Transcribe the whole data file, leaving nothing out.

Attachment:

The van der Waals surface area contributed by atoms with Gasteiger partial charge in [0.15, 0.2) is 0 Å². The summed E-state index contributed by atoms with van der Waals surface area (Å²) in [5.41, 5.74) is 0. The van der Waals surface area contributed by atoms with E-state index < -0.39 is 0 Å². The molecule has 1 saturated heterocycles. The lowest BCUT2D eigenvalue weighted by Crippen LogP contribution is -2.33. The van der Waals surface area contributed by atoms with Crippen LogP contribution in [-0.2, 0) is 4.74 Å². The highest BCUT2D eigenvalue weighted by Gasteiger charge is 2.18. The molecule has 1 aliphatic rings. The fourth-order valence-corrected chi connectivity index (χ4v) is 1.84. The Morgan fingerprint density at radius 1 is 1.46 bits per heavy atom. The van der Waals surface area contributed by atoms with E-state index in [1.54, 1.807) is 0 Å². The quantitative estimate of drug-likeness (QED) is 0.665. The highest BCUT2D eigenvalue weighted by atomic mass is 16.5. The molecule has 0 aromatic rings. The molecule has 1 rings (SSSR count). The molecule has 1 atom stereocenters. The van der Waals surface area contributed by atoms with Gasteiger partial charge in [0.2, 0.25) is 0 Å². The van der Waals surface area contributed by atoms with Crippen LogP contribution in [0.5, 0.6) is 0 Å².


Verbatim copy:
The van der Waals surface area contributed by atoms with Gasteiger partial charge in [0.15, 0.2) is 0 Å². The summed E-state index contributed by atoms with van der Waals surface area (Å²) in [5.41, 5.74) is 0. The van der Waals surface area contributed by atoms with E-state index < -0.39 is 0 Å². The molecule has 1 saturated heterocycles. The lowest BCUT2D eigenvalue weighted by Crippen LogP contribution is -2.33. The van der Waals surface area contributed by atoms with Crippen LogP contribution in [-0.2, 0) is 4.74 Å². The highest BCUT2D eigenvalue weighted by Gasteiger charge is 2.18. The molecule has 1 aliphatic rings. The fourth-order valence-corrected chi connectivity index (χ4v) is 1.84. The Morgan fingerprint density at radius 1 is 1.46 bits per heavy atom. The van der Waals surface area contributed by atoms with E-state index in [1.54, 1.807) is 0 Å². The quantitative estimate of drug-likeness (QED) is 0.665. The highest BCUT2D eigenvalue weighted by atomic mass is 16.5. The molecule has 0 aromatic rings. The molecule has 1 rings (SSSR count). The molecule has 1 atom stereocenters. The van der Waals surface area contributed by atoms with Gasteiger partial charge in [0.2, 0.25) is 0 Å². The van der Waals surface area contributed by atoms with Crippen LogP contribution in [0.5, 0.6) is 0 Å².